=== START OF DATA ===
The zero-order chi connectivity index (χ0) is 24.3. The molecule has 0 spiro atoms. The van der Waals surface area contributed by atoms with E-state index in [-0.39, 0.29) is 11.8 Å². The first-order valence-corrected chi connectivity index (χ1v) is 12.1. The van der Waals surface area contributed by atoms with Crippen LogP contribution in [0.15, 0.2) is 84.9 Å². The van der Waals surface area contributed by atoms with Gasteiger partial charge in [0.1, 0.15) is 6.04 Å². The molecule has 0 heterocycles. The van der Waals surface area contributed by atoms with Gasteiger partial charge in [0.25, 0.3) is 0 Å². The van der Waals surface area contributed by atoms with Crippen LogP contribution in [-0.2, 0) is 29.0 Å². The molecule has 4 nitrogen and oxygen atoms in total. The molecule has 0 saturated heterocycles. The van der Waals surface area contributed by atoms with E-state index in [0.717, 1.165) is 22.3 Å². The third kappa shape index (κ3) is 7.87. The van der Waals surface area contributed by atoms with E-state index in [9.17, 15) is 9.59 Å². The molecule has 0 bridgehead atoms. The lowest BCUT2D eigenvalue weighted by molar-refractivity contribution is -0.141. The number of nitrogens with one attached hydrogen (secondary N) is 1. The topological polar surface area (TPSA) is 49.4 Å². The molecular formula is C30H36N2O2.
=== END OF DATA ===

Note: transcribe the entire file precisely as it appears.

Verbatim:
The zero-order chi connectivity index (χ0) is 24.3. The molecule has 0 spiro atoms. The van der Waals surface area contributed by atoms with E-state index in [-0.39, 0.29) is 11.8 Å². The first-order valence-corrected chi connectivity index (χ1v) is 12.1. The van der Waals surface area contributed by atoms with Crippen LogP contribution in [0.15, 0.2) is 84.9 Å². The van der Waals surface area contributed by atoms with Gasteiger partial charge in [0.1, 0.15) is 6.04 Å². The molecule has 0 heterocycles. The van der Waals surface area contributed by atoms with Gasteiger partial charge in [0.25, 0.3) is 0 Å². The van der Waals surface area contributed by atoms with Crippen LogP contribution in [-0.2, 0) is 29.0 Å². The molecule has 4 nitrogen and oxygen atoms in total. The molecule has 0 saturated heterocycles. The van der Waals surface area contributed by atoms with E-state index in [0.717, 1.165) is 22.3 Å². The third kappa shape index (κ3) is 7.87. The van der Waals surface area contributed by atoms with E-state index in [9.17, 15) is 9.59 Å². The molecule has 0 bridgehead atoms. The lowest BCUT2D eigenvalue weighted by molar-refractivity contribution is -0.141. The number of nitrogens with one attached hydrogen (secondary N) is 1. The topological polar surface area (TPSA) is 49.4 Å². The molecular formula is C30H36N2O2.